Nurses come first with Elite Specialty Staffing. As such, we encourage our nurses to always practice self-care and do everything they possibly can to stay well and avoid burnout. This is a story from Samantha, a nurse we got the pleasure to work with and she shared her experience with nursing burnout:
Samantha’s Nursing Burn Out Story
I needed out. I needed it all to go away. After two years of working “in the trenches” I was falling apart. I couldn’t sleep, not without the TV on in the background, and only after watching it long enough that it numbed my mind to shut everything else out and close my eyes. I was emotional, not with patients, but after a long stressful shift, I felt overwhelmed and was testy with everyone else. I wanted out desperately, I knew this job was eating me inside and out, and yet, with school loans, rent and all the other costs that come with daily living, I couldn’t quit.
Finally, a relationship in my personal life blew up, and I took myself to therapy. I thought I was going to therapy about the relationship, but it turns out, I talked less about the relationship and more about my work. My work was haunting me, literally. I had lost a lot of weight because the anxiety that was my life made my throat close up and my tummy rebel. That relationship was bound to fall apart, I was a mess. But isn’t it nuts, that an educated person like me, that knows everything that ticks the boxes in mental/emotional assessments for my patients, a person who recommends therapy on a pretty frequent basis to everyone else, isn’t it nuts that I didn’t take myself to therapy before having a relationship crisis?
Why do we do that? Wait until something really blows up before we are willing to try to get the help that by all indications (and the indications were there) I needed long before? As nurses, we talk a lot about preventative care, preventative medicine, and yet we get so caught up in work as work, and the business of our personal lives, we don’t read the signs along the highway until, often, after we’ve crashed and are struggling to get free of the wreckage.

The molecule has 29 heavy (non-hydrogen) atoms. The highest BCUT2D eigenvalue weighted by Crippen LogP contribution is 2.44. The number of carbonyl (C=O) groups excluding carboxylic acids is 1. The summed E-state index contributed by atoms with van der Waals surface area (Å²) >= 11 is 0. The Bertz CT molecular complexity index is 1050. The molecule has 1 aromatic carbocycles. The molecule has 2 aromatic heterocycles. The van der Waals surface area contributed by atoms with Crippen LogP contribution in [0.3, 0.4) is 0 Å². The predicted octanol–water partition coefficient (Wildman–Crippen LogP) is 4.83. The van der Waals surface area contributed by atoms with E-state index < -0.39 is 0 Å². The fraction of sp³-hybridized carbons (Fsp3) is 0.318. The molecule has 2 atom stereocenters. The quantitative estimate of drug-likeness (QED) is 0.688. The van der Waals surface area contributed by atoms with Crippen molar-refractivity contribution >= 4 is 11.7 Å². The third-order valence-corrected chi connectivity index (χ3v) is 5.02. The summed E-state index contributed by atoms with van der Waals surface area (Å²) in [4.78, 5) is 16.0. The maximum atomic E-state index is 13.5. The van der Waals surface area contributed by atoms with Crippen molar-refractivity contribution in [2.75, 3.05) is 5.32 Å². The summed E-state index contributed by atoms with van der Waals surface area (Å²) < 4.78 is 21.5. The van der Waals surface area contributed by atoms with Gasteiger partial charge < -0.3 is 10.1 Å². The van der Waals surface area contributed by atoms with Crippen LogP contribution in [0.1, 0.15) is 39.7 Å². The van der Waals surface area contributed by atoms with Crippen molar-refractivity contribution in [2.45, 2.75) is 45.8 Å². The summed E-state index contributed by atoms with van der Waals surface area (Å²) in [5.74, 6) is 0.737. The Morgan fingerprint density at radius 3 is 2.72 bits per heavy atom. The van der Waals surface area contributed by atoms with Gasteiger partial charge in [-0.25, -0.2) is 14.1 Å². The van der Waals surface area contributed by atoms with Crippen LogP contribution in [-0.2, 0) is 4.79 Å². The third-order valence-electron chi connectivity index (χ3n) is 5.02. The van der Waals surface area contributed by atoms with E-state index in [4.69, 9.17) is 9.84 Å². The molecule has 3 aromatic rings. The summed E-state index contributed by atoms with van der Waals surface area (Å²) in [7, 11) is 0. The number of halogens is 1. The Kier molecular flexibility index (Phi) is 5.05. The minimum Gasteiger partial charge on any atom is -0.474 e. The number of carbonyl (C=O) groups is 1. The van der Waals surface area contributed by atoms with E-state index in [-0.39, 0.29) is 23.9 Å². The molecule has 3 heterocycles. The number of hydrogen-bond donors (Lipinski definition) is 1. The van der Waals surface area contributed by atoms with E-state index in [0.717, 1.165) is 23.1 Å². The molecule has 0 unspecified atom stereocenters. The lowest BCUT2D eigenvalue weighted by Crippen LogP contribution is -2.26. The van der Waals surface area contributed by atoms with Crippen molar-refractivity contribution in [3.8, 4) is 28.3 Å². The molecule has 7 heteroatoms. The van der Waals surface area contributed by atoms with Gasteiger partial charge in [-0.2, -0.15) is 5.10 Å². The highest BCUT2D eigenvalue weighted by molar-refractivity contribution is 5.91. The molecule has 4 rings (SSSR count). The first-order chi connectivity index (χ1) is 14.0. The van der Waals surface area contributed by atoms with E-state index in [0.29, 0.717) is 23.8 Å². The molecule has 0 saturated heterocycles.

I am lucky. That relationship crisis hurt me. But it paved the way for me to actually take the steps to start taking care of me. And for that I am grateful. I am lucky that my burnout didn’t blow up at work. I should have gone to therapy sooner. But finally, I went.
Nursing Burnout Takes its Toll
I checked with my insurance company for a list of approved therapists in my coverage area and got to work. It didn’t take long, maybe a few sessions, before my therapist honed in on the real issue, that the relationship crisis was only a symptom. A painful symptom for sure, but only a symptom of the real problem. My work life was making it impossible for me to “be okay”. I was haunted. I was experiencing the common phenomenon of nursing burnout.
My therapist and I talked about my feelings of inadequacy, those feelings that come from our work when we see “repeats”. You know repeats. Those patients who come in over and over again. Also known as “frequent flyers”. You check them out, patch them up, do a physical and emotional health assessment, then you make recommendations on what they can do at home to take better care. You talk about the importance of taking their medications as prescribed, the importance of preventative care, the importance of going to their medical appointments, or their therapy appointments.